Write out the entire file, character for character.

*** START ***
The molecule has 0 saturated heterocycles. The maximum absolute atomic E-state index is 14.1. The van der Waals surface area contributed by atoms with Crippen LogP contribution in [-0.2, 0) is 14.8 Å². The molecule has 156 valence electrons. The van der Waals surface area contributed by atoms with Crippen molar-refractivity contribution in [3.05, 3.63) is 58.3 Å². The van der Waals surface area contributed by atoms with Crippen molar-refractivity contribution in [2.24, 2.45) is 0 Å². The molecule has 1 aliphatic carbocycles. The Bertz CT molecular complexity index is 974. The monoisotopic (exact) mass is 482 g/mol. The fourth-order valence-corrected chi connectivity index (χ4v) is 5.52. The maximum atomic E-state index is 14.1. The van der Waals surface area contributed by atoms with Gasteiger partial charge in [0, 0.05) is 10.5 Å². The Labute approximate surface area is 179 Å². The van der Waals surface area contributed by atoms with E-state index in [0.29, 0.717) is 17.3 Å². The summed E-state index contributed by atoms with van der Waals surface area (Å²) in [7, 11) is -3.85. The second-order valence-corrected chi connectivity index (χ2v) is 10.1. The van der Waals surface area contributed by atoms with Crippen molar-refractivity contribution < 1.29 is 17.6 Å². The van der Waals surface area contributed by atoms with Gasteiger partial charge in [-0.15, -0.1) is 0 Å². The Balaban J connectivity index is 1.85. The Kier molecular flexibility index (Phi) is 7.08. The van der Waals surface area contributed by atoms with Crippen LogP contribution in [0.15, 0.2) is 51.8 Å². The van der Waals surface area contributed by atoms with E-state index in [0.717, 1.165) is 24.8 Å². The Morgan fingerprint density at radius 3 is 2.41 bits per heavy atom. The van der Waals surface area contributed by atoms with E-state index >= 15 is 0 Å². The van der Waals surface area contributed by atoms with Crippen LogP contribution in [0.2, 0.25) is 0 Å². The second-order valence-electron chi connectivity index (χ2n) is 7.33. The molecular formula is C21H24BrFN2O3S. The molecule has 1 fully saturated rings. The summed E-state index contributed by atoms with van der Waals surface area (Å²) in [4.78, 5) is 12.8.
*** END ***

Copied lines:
The molecule has 0 saturated heterocycles. The maximum absolute atomic E-state index is 14.1. The van der Waals surface area contributed by atoms with Crippen LogP contribution in [-0.2, 0) is 14.8 Å². The molecule has 156 valence electrons. The van der Waals surface area contributed by atoms with Crippen molar-refractivity contribution in [3.05, 3.63) is 58.3 Å². The van der Waals surface area contributed by atoms with Crippen molar-refractivity contribution in [2.24, 2.45) is 0 Å². The molecule has 1 aliphatic carbocycles. The Bertz CT molecular complexity index is 974. The monoisotopic (exact) mass is 482 g/mol. The fourth-order valence-corrected chi connectivity index (χ4v) is 5.52. The maximum atomic E-state index is 14.1. The van der Waals surface area contributed by atoms with Gasteiger partial charge in [0, 0.05) is 10.5 Å². The Labute approximate surface area is 179 Å². The van der Waals surface area contributed by atoms with E-state index in [0.29, 0.717) is 17.3 Å². The summed E-state index contributed by atoms with van der Waals surface area (Å²) in [7, 11) is -3.85. The second-order valence-corrected chi connectivity index (χ2v) is 10.1. The van der Waals surface area contributed by atoms with Crippen molar-refractivity contribution < 1.29 is 17.6 Å². The van der Waals surface area contributed by atoms with Gasteiger partial charge in [-0.15, -0.1) is 0 Å². The Balaban J connectivity index is 1.85. The Kier molecular flexibility index (Phi) is 7.08. The van der Waals surface area contributed by atoms with Crippen LogP contribution in [0.15, 0.2) is 51.8 Å². The van der Waals surface area contributed by atoms with E-state index in [0.717, 1.165) is 24.8 Å². The Morgan fingerprint density at radius 3 is 2.41 bits per heavy atom. The van der Waals surface area contributed by atoms with E-state index >= 15 is 0 Å². The van der Waals surface area contributed by atoms with Crippen LogP contribution in [0.2, 0.25) is 0 Å². The second-order valence-electron chi connectivity index (χ2n) is 7.33. The molecular formula is C21H24BrFN2O3S. The molecule has 1 fully saturated rings. The summed E-state index contributed by atoms with van der Waals surface area (Å²) in [4.78, 5) is 12.8.